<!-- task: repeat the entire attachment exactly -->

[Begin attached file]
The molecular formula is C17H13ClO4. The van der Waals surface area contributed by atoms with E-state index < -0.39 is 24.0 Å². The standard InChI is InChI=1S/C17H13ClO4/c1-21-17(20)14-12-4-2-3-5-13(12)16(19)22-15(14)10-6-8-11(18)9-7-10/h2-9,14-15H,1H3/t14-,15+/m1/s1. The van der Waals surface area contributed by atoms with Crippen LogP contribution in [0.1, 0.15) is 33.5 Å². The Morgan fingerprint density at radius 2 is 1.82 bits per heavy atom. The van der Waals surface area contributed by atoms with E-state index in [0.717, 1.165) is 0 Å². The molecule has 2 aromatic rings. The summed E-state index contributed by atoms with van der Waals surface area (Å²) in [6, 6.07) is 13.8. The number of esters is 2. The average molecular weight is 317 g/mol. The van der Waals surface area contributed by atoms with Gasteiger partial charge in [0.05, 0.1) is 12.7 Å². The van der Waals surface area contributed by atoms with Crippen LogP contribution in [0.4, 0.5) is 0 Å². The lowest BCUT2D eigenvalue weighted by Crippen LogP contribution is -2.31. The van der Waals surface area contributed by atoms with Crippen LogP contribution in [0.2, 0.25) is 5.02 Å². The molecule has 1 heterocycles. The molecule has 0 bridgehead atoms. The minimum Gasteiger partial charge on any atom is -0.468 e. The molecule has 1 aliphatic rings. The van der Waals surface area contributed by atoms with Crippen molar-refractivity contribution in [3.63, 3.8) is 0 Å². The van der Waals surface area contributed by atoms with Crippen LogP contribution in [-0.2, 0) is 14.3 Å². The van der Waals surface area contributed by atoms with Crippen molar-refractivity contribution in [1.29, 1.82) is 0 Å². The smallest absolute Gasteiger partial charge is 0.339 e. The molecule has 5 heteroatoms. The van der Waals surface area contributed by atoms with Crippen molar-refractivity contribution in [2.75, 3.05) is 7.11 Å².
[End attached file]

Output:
The molecular formula is C17H13ClO4. The van der Waals surface area contributed by atoms with E-state index < -0.39 is 24.0 Å². The standard InChI is InChI=1S/C17H13ClO4/c1-21-17(20)14-12-4-2-3-5-13(12)16(19)22-15(14)10-6-8-11(18)9-7-10/h2-9,14-15H,1H3/t14-,15+/m1/s1. The van der Waals surface area contributed by atoms with Crippen LogP contribution in [0.1, 0.15) is 33.5 Å². The Morgan fingerprint density at radius 2 is 1.82 bits per heavy atom. The van der Waals surface area contributed by atoms with E-state index in [0.717, 1.165) is 0 Å². The molecule has 2 aromatic rings. The summed E-state index contributed by atoms with van der Waals surface area (Å²) in [6, 6.07) is 13.8. The number of esters is 2. The average molecular weight is 317 g/mol. The van der Waals surface area contributed by atoms with Gasteiger partial charge in [0.05, 0.1) is 12.7 Å². The van der Waals surface area contributed by atoms with Crippen LogP contribution in [0.4, 0.5) is 0 Å². The lowest BCUT2D eigenvalue weighted by Crippen LogP contribution is -2.31. The van der Waals surface area contributed by atoms with Crippen LogP contribution in [0.2, 0.25) is 5.02 Å². The molecule has 1 heterocycles. The molecule has 0 bridgehead atoms. The minimum Gasteiger partial charge on any atom is -0.468 e. The molecule has 1 aliphatic rings. The van der Waals surface area contributed by atoms with Crippen molar-refractivity contribution in [3.63, 3.8) is 0 Å². The van der Waals surface area contributed by atoms with Crippen LogP contribution in [-0.2, 0) is 14.3 Å². The van der Waals surface area contributed by atoms with Crippen molar-refractivity contribution in [1.29, 1.82) is 0 Å². The smallest absolute Gasteiger partial charge is 0.339 e. The molecule has 5 heteroatoms. The van der Waals surface area contributed by atoms with Crippen molar-refractivity contribution in [2.75, 3.05) is 7.11 Å².